I hear people often talk about Scrum projects, but what does Scrum have to do with project management? In this article, I want to explain the relationship between product management and project management, why I think Polychor® is the best project management platform to use when you are dealing with managing multiple Scrum teams.
Product Versus Project Management Lifecycle
Organizations can be organized in many ways. Most traditional organizations are managed using departments where every department is responsible for a typical function within the organization and the department heads report to the board of directors. These are called functional, top-down driven organizations where every department has its own delegated decision power. These are process driven organizations.
More modern organizations are managed differently. They operate in an iterative and incremental way and are more adaptive to change, and besides being process driven, they are also product focused. Instead of the department making decisions, senior management appoints one person to act as the sole decision authority for the complete lifecycle of that product, from the initial idea to the scrapping of the product from the portfolio. When that Product Owner is responsible for a complete portfolio of products, he or she might be called the Product Manager.
Every organization, no matter how it is organized has a portfolio of products. Some products are still in their early stages (problem child), some can potentially bring a lot of value in the future (stars), some are mature and are selling very well already (cash cows), and some are almost at the end of their lifecycle (dogs). An organization is constantly looking at the current portfolio and how it can improve the portfolio to become more effective and efficient. Managing the portfolio of products and any changes being made to the portfolio is a responsibility of the Product Manager. The Product Manager can assign an individual to act as Product Owner for one or more products on behalf of the Product Manager. The Product Owner is product lifecycle focused. Any changes that need to be made to one or more products can be done using a project environment.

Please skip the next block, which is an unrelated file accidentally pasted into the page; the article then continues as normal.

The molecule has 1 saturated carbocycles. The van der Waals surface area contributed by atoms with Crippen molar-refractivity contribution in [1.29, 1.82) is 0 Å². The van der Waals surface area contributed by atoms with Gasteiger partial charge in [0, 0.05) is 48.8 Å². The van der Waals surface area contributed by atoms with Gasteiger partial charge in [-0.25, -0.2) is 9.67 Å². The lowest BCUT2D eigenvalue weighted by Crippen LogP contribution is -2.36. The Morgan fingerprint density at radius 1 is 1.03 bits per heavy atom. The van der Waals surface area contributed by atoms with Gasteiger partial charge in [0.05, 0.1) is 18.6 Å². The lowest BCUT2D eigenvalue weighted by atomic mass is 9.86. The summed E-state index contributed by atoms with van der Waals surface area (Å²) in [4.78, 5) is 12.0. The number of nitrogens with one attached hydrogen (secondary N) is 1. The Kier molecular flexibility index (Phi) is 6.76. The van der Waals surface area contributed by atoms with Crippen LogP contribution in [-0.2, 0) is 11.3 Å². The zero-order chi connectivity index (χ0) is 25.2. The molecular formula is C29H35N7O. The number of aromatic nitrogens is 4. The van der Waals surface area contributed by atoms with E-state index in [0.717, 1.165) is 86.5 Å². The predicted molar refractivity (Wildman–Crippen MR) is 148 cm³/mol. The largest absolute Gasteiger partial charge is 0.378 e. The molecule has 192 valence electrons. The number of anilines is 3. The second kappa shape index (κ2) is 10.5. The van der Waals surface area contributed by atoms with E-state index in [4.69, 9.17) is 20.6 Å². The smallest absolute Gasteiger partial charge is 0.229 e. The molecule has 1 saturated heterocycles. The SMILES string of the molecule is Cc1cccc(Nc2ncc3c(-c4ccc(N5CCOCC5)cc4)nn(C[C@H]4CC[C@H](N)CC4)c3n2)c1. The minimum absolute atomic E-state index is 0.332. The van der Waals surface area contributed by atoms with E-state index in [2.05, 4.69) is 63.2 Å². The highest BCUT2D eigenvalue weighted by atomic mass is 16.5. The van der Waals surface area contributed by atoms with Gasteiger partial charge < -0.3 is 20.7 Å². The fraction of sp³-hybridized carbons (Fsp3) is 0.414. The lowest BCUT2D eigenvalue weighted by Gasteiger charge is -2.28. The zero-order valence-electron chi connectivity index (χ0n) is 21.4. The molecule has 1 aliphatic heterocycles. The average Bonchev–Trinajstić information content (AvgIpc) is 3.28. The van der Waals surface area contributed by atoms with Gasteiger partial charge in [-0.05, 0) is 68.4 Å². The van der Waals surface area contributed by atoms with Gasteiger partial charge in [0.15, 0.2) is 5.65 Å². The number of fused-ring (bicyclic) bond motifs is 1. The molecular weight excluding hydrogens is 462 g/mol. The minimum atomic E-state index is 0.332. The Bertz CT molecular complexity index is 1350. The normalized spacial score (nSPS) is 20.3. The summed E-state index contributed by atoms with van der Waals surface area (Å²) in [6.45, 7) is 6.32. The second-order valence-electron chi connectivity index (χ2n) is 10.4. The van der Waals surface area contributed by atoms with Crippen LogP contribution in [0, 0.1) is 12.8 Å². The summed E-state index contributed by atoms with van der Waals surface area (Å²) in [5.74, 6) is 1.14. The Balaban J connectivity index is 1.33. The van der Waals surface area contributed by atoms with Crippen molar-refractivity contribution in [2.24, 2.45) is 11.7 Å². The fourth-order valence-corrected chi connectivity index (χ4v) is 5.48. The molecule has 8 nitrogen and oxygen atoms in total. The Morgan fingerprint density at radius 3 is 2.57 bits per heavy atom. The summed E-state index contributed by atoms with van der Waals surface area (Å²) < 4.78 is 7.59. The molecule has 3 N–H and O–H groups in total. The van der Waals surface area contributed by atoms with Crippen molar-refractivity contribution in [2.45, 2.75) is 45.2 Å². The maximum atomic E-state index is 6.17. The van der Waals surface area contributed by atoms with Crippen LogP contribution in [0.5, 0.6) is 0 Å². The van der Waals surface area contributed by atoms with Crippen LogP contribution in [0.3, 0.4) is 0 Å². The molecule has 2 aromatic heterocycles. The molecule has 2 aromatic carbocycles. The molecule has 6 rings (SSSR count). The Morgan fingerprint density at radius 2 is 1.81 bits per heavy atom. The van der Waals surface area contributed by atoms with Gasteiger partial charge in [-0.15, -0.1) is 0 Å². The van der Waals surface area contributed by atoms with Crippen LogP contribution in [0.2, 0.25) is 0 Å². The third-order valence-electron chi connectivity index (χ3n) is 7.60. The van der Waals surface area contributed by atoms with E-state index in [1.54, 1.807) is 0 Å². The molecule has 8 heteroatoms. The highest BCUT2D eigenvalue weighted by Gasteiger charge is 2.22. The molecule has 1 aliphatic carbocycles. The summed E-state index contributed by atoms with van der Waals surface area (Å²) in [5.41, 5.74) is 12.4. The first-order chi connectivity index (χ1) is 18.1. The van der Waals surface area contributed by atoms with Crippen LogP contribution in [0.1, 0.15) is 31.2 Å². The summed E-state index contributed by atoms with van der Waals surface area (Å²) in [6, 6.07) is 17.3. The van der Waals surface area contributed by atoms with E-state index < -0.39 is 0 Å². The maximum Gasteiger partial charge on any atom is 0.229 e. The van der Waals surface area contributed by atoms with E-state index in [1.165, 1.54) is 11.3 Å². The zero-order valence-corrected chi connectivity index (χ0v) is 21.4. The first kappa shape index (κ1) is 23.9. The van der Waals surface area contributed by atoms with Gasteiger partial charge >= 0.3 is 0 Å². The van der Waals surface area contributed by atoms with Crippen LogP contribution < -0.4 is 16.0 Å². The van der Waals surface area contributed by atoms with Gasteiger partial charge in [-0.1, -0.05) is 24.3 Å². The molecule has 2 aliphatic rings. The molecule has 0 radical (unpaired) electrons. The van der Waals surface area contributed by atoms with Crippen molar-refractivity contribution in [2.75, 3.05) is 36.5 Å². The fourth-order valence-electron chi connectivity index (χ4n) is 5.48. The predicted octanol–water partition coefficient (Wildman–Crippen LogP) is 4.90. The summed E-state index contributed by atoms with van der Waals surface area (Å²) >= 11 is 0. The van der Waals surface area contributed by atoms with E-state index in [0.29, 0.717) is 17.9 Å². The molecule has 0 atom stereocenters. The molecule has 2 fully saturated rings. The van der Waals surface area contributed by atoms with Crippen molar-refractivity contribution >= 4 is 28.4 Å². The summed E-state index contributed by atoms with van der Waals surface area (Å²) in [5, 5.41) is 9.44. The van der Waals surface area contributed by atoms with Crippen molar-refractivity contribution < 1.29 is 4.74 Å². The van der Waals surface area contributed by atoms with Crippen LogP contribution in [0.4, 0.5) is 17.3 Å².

Scrum is an agile driven framework and has its origins in software development, but about ten years ago, other departments in organizations started looking at becoming more agile and analyzing whether the Scrum approach could also be used in their departments— and in projects. In this article, I am not looking at Scrum from a software development perspective but rather from an organization-wide and project management perspective.
In Scrum, we have three roles. The Product Owner, the Scrum Master and Developers. The Product Owner is product focused; the Scrum Master is process focused, and the Developers are a group of maximum nine people who are responsible for creating the products. Scrum uses a prioritized wish list with features, called the Product Backlog. Anyone can go to the Product Owner with ideas, and the Product Owner will decide if the feature is added to the Product Backlog. This has nothing to do with project management. The Product Backlog is about the product lifecycle and not the project lifecycle. The Scrum Master is responsible for creating an environment in which the features can be created in the most effective and efficient way and is, therefore, process focused.
The Product Owner takes items from the Product Backlog and bundles them into items that he or she would like to have created in the next version or release of the product. So, items are copied from the Product Backlog to the Release Backlog. This still has nothing to do with project management. Next, the Product Owner needs to make the decision who to present the Product Backlog item to. This could be a single person in the form of a task, or a self-driven agile group of people, for instance, using Scrum themselves to develop the Product Backlog item, or a larger, multi-functional group of people. The latter is called a project and the group of people use a project management method to create Product Backlog items presented to them by the Product Owner. In Scrum terms, everyone in the project is a Developer, and this group of developers get tolerances to create the Product Backlog item(s) in an iterative, incremental, and thus adaptive way.
In Polychor, the project has an owner. This owner is called the Project Owner. This Project Owner is product focused and responsible for achieving the project benefits set out in the Project Backlog. Once the Project Owner has decided to create these features presented to him by the Product Owner, the Project Owner will copy the features onto the Project Backlog.